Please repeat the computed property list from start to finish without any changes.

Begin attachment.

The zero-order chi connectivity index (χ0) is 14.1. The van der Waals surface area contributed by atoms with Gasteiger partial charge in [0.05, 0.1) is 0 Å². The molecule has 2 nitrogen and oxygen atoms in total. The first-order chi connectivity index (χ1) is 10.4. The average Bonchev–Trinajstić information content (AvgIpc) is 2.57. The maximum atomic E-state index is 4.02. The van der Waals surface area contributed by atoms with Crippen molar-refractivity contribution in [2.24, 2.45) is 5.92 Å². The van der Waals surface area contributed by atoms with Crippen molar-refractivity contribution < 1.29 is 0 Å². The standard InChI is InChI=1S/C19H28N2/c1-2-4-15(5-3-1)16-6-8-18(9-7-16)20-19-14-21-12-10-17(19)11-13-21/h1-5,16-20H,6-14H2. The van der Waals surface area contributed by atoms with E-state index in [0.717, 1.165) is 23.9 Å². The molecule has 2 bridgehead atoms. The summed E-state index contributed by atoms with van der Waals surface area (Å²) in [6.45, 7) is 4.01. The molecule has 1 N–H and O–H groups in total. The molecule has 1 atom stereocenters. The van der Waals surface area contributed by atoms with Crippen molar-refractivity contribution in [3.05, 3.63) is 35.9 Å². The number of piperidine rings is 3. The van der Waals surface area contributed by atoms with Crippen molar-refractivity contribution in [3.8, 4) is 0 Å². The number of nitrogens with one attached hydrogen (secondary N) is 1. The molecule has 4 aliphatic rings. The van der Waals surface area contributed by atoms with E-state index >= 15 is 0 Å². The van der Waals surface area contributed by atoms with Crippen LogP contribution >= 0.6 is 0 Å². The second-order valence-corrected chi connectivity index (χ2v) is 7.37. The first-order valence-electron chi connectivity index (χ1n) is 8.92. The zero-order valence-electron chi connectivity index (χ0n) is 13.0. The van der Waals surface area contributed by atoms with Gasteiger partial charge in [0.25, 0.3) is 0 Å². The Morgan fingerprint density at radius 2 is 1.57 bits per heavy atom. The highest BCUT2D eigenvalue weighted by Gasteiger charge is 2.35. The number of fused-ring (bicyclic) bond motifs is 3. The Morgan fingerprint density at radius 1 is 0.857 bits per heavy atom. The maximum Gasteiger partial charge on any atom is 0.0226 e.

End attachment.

The zero-order chi connectivity index (χ0) is 14.1. The van der Waals surface area contributed by atoms with Gasteiger partial charge in [0.05, 0.1) is 0 Å². The molecule has 2 nitrogen and oxygen atoms in total. The first-order chi connectivity index (χ1) is 10.4. The average Bonchev–Trinajstić information content (AvgIpc) is 2.57. The maximum atomic E-state index is 4.02. The van der Waals surface area contributed by atoms with Crippen molar-refractivity contribution in [2.24, 2.45) is 5.92 Å². The van der Waals surface area contributed by atoms with Crippen molar-refractivity contribution < 1.29 is 0 Å². The standard InChI is InChI=1S/C19H28N2/c1-2-4-15(5-3-1)16-6-8-18(9-7-16)20-19-14-21-12-10-17(19)11-13-21/h1-5,16-20H,6-14H2. The van der Waals surface area contributed by atoms with E-state index in [0.717, 1.165) is 23.9 Å². The molecule has 2 bridgehead atoms. The summed E-state index contributed by atoms with van der Waals surface area (Å²) in [6.45, 7) is 4.01. The molecule has 1 N–H and O–H groups in total. The molecule has 1 atom stereocenters. The van der Waals surface area contributed by atoms with Crippen molar-refractivity contribution in [3.05, 3.63) is 35.9 Å². The number of piperidine rings is 3. The van der Waals surface area contributed by atoms with Crippen molar-refractivity contribution in [3.8, 4) is 0 Å². The number of nitrogens with one attached hydrogen (secondary N) is 1. The molecule has 4 aliphatic rings. The van der Waals surface area contributed by atoms with E-state index >= 15 is 0 Å². The van der Waals surface area contributed by atoms with Crippen LogP contribution >= 0.6 is 0 Å². The second-order valence-corrected chi connectivity index (χ2v) is 7.37. The first-order valence-electron chi connectivity index (χ1n) is 8.92. The zero-order valence-electron chi connectivity index (χ0n) is 13.0. The van der Waals surface area contributed by atoms with Gasteiger partial charge in [0.25, 0.3) is 0 Å². The Morgan fingerprint density at radius 2 is 1.57 bits per heavy atom. The highest BCUT2D eigenvalue weighted by Gasteiger charge is 2.35. The number of fused-ring (bicyclic) bond motifs is 3. The Morgan fingerprint density at radius 1 is 0.857 bits per heavy atom. The maximum Gasteiger partial charge on any atom is 0.0226 e.